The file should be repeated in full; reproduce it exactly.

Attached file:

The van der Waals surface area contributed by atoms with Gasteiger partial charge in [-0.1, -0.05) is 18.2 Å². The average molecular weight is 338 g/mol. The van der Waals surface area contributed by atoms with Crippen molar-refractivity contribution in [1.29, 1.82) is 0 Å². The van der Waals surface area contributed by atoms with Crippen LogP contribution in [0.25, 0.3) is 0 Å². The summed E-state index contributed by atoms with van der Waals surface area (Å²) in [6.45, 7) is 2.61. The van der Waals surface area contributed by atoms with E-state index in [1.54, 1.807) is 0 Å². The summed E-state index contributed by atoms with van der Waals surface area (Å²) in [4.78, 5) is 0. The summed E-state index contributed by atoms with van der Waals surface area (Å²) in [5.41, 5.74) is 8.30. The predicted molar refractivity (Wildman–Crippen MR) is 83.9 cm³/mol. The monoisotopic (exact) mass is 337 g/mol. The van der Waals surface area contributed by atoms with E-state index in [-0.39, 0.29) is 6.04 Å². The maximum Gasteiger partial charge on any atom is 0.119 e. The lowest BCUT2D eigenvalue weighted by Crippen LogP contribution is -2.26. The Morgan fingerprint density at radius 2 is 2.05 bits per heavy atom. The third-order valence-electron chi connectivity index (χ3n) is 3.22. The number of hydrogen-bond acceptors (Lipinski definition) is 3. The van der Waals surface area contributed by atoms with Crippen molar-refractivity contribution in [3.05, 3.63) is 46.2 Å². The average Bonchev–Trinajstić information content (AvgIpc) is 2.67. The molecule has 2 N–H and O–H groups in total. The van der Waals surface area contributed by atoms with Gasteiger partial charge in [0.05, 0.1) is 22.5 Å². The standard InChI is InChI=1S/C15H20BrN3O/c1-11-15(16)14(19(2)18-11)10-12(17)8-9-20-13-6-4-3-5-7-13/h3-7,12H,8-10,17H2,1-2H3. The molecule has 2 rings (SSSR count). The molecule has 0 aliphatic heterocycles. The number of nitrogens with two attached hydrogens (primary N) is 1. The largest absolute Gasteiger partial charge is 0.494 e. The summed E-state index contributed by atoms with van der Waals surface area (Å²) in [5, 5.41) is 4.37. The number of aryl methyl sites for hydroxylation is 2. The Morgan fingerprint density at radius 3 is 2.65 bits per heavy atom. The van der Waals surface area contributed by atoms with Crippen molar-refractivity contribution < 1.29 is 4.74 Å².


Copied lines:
The van der Waals surface area contributed by atoms with Gasteiger partial charge in [-0.1, -0.05) is 18.2 Å². The average molecular weight is 338 g/mol. The van der Waals surface area contributed by atoms with Crippen molar-refractivity contribution in [1.29, 1.82) is 0 Å². The van der Waals surface area contributed by atoms with Crippen LogP contribution in [0.25, 0.3) is 0 Å². The summed E-state index contributed by atoms with van der Waals surface area (Å²) in [6.45, 7) is 2.61. The van der Waals surface area contributed by atoms with E-state index in [1.54, 1.807) is 0 Å². The summed E-state index contributed by atoms with van der Waals surface area (Å²) in [4.78, 5) is 0. The summed E-state index contributed by atoms with van der Waals surface area (Å²) in [5.41, 5.74) is 8.30. The predicted molar refractivity (Wildman–Crippen MR) is 83.9 cm³/mol. The monoisotopic (exact) mass is 337 g/mol. The van der Waals surface area contributed by atoms with E-state index in [-0.39, 0.29) is 6.04 Å². The maximum Gasteiger partial charge on any atom is 0.119 e. The lowest BCUT2D eigenvalue weighted by Crippen LogP contribution is -2.26. The Morgan fingerprint density at radius 2 is 2.05 bits per heavy atom. The third-order valence-electron chi connectivity index (χ3n) is 3.22. The number of hydrogen-bond acceptors (Lipinski definition) is 3. The van der Waals surface area contributed by atoms with Crippen molar-refractivity contribution in [3.05, 3.63) is 46.2 Å². The average Bonchev–Trinajstić information content (AvgIpc) is 2.67. The molecule has 2 N–H and O–H groups in total. The van der Waals surface area contributed by atoms with Gasteiger partial charge in [0.05, 0.1) is 22.5 Å². The standard InChI is InChI=1S/C15H20BrN3O/c1-11-15(16)14(19(2)18-11)10-12(17)8-9-20-13-6-4-3-5-7-13/h3-7,12H,8-10,17H2,1-2H3. The molecule has 2 rings (SSSR count). The molecule has 0 aliphatic heterocycles. The number of nitrogens with two attached hydrogens (primary N) is 1. The largest absolute Gasteiger partial charge is 0.494 e. The summed E-state index contributed by atoms with van der Waals surface area (Å²) in [5, 5.41) is 4.37. The number of aryl methyl sites for hydroxylation is 2. The Morgan fingerprint density at radius 3 is 2.65 bits per heavy atom. The van der Waals surface area contributed by atoms with Crippen molar-refractivity contribution < 1.29 is 4.74 Å².